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Opinion: Connecticut is at a crossroad

Last week, Connecticut’s government unions threatened to sue the state if pension and benefit reforms are included in the state’s long-overdue budget.
The bipartisan budget which passed the House and Senate in September included a number of common-sense reforms to Connecticut’s vastly underfunded pension system following the expiration of the SEBAC contract in 2027.
That budget was vetoed by Gov. Malloy partly because he said it would invite a lawsuit.
The governor’s warning proved true. Apparently, Connecticut can’t make the changes necessary to help avert future budget deficits and tax increases without incurring a legal challenge by the very organization which claims to serve the people of Connecticut.
As Yankee Institute President Carol Platt Liebau said in a statement issued Friday, “SEBAC ought to be ashamed.”
“Government unions that represent 45,000 employees apparently want to dictate how a state of 3.6 million people governs itself. The fact that this powerful special interest actually feels entitled to overrule the people’s elected representatives shows clearly why Connecticut now stands on the brink of fiscal catastrophe,” Liebau said.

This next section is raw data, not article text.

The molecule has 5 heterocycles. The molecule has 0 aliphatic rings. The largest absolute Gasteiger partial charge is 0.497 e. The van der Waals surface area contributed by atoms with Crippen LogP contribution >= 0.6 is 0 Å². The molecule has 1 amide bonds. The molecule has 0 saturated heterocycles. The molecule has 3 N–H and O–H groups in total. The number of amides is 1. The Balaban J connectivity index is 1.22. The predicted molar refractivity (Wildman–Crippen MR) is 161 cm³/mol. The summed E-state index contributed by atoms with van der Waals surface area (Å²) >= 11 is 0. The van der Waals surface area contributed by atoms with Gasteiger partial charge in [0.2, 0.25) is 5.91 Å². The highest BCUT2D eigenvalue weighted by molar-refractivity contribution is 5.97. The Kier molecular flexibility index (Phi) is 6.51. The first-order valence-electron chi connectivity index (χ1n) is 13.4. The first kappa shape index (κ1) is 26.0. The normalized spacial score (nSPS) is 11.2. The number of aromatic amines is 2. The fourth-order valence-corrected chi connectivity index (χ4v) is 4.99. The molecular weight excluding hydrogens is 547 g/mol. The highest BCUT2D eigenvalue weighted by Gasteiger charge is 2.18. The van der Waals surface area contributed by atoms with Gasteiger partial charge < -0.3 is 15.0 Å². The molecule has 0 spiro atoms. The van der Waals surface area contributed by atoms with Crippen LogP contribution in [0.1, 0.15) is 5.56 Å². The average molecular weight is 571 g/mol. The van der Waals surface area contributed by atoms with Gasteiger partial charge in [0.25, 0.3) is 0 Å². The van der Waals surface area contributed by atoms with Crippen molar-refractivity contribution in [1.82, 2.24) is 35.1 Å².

Without reforms, the increasing cost of pension payments and other retirement benefits will continue to crowd out other state spending on social services, education, and municipal aid.
Connecticut taxpayers will continue to pay billions to the state for benefits given to a select few.
Connecticut is at a crossroad: We can continue down the same path, spending our way into decline, or we can confront the challenges of the future now.
It’s not easy, but doing the right thing is rarely a walk in the park. There will be challenges — legal and otherwise — but the numbers don’t lie: Connecticut’s pension burden is growing, and the future is just around the corner.

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NancyOnNorwwalk.com was conceived as the place to go for Norwalk residents to get the real, unvarnished story about what is going on in and around their city. NancyOnNorwalk does not intend to be a print newspaper online; rather, it exists to pull the curtain back and shine a spotlight on how Norwalk is run and what is happening regarding issues that have an impact on taxpayers’ pocketbooks and safety. As an independent site, NancyOnNorwalk’s first and only allegiance is to the reader.

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Nancy came to Norwalk in September 2010 and, after reporting on Norwalk for two years for another company, resigned to begin Nancy On Norwalk so she engage in journalism the way it was meant to be done. She is married to career journalist Mark Chapman, has a son, Eric (the artist and web designer who built this website), and two cats – a middle-aged lady and a young hottie who are learning how to peacefully co-exist.